State takes control of Memphis COVID-19 overflow hospital

Memphis COVID-19 alternate care site complete

MEMPHIS, Tenn. (WMC) - It’s a massive project state leaders hope will never be needed.

Monday, the U.S. Army Corps of Engineers officially handed control of a new overflow hospital for local COVID-19 patients to the state.

The Corps of Engineers, working alongside several public and private partners, spent the last month converting the former Commercial Appeal building on Union Avenue into the overflow hospital, officially known as an alternate care site.

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"I've never built an airplane in flight, but I would suspect this would be the closest thing to it," said Major General Jeffrey Holmes, Tennessee's top military leader.

The facility provides 401 beds.

An area on the fourth floor that once served as a mailroom for the newspaper has been converted into a space with more than 250 makeshift hospital rooms to treat patients requiring longer-term care.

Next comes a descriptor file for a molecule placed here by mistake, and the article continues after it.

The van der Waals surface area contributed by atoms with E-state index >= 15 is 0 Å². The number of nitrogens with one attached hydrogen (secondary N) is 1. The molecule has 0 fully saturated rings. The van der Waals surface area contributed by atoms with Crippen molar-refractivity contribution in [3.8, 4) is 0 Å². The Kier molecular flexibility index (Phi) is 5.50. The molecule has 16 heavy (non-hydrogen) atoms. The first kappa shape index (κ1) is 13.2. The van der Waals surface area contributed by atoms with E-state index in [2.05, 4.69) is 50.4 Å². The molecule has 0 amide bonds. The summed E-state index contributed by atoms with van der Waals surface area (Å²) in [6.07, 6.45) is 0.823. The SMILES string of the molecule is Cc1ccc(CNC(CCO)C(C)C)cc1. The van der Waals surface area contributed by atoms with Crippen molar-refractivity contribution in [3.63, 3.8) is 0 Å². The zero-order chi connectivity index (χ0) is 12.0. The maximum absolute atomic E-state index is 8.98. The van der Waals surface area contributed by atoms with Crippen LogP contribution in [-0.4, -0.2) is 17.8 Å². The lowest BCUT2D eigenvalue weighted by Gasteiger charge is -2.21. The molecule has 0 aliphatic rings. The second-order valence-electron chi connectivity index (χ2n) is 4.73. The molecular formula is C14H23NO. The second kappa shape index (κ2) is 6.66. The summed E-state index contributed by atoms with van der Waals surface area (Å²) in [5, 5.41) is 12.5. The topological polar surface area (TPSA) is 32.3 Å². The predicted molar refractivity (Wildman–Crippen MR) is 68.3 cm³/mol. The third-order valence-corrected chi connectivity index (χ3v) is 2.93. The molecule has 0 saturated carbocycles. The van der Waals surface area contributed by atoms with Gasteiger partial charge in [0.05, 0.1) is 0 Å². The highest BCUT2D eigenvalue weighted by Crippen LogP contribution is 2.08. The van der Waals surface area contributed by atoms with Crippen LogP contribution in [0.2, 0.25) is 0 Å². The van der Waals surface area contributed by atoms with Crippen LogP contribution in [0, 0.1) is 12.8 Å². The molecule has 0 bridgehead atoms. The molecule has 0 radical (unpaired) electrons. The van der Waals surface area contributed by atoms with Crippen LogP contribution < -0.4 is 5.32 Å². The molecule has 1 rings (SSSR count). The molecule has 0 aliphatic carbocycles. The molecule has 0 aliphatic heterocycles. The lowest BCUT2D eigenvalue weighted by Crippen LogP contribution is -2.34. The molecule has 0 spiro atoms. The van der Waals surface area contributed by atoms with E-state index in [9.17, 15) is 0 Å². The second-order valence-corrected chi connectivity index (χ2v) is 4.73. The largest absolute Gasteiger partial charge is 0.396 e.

Part of the old newsroom on the third floor is where patients in need of the most intensive care would be treated.

"Of course, the location of this is near all the great medical facilities of Memphis, so the location of this building was absolutely critical," said Major Gen. Robert Whittle with U.S. Army Corps of Engineers.

Tennessee Governor Bill Lee joined Memphis Mayor Jim Strickland, Shelby County Mayor Lee Harris and other leaders for a private tour of the building.

"The amount of work that's been done here in the last 30 days is incredible," said Lee.

The state signed an 18-month lease on the building, but it may never see one patient.

Gov. Bill Lee visits Memphis coronavirus testing site, alternate care facility

“We hope that we never have to use this building for COVID-19 overflow,” said Lee. “But we also know this building could be used for other things in the future and we’re proud so many came together to make this happen.”

The corps said the cost to convert the building came out to around $51 million.

The state and the federal government would each chip in to pay that, though Lee says the price tag is still not final.

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